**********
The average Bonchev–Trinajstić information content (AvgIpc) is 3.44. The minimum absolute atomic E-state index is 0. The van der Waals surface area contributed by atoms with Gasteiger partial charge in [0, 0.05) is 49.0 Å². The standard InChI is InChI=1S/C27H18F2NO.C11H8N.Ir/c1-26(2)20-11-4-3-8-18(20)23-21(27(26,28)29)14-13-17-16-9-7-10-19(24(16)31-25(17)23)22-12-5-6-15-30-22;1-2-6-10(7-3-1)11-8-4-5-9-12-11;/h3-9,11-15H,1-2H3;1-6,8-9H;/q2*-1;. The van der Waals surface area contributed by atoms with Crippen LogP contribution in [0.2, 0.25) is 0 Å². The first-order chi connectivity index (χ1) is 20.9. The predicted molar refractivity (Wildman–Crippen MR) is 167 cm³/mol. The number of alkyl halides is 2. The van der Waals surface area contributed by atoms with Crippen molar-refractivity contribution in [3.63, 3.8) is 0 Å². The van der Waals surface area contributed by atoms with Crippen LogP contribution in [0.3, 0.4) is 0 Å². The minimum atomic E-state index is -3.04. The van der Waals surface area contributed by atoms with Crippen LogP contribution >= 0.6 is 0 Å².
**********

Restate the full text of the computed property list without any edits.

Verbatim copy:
The average Bonchev–Trinajstić information content (AvgIpc) is 3.44. The minimum absolute atomic E-state index is 0. The van der Waals surface area contributed by atoms with Gasteiger partial charge in [0, 0.05) is 49.0 Å². The standard InChI is InChI=1S/C27H18F2NO.C11H8N.Ir/c1-26(2)20-11-4-3-8-18(20)23-21(27(26,28)29)14-13-17-16-9-7-10-19(24(16)31-25(17)23)22-12-5-6-15-30-22;1-2-6-10(7-3-1)11-8-4-5-9-12-11;/h3-9,11-15H,1-2H3;1-6,8-9H;/q2*-1;. The van der Waals surface area contributed by atoms with Crippen LogP contribution in [0.2, 0.25) is 0 Å². The first-order chi connectivity index (χ1) is 20.9. The predicted molar refractivity (Wildman–Crippen MR) is 167 cm³/mol. The number of alkyl halides is 2. The van der Waals surface area contributed by atoms with Crippen molar-refractivity contribution in [3.63, 3.8) is 0 Å². The van der Waals surface area contributed by atoms with Crippen LogP contribution in [0.3, 0.4) is 0 Å². The minimum atomic E-state index is -3.04. The van der Waals surface area contributed by atoms with Crippen LogP contribution >= 0.6 is 0 Å².